Nine states have officially backed Arizona's new immigration law.
Michigan Attorney General Mike Cox said the Wolverine State is the lead state backing the law, and has filed a supporting brief in federal court on behalf of Alabama, Florida, Nebraska, Pennsylvania, South Carolina, South Dakota, Texas and Virginia.
"Arizona, Michigan and every other state have the authority to enforce immigration laws, and it is appalling to see President Obama use taxpayer dollars to stop a state's efforts to protect its own borders," Cox said in a statement.
The Obama administration recently filed suit to block the Arizona law and argues immigration is a federal issue. The states have countered that they're authorized to enforce immigration laws and protect their borders.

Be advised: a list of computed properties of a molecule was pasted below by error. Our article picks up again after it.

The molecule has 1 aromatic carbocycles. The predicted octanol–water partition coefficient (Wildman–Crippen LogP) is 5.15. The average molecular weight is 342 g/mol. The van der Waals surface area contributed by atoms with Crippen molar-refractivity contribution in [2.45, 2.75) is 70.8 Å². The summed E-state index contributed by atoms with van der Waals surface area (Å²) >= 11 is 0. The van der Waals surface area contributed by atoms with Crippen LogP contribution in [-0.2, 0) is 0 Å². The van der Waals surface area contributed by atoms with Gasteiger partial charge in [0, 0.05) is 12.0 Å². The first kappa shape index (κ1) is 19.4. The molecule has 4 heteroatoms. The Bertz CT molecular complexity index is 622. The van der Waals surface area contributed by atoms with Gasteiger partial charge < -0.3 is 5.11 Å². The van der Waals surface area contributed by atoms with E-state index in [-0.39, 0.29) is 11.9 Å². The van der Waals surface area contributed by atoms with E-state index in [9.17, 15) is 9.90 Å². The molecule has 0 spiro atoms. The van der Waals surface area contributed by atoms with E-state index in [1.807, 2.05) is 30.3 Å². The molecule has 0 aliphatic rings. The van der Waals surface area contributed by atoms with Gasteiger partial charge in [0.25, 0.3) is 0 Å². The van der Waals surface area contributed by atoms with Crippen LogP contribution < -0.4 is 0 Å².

"By lawsuit, rather than by legislation, the federal government seeks to negate this preexisting power of the states to verify a person's immigration status and similarly seeks to reject the assistance that the states can lawfully provide to the Federal government," Cox wrote in his brief.
The Arizona law requires officers to question people about their immigration status during enforcement of other laws if they suspect they're in the U.S. illegally. The law goes into effect July 29.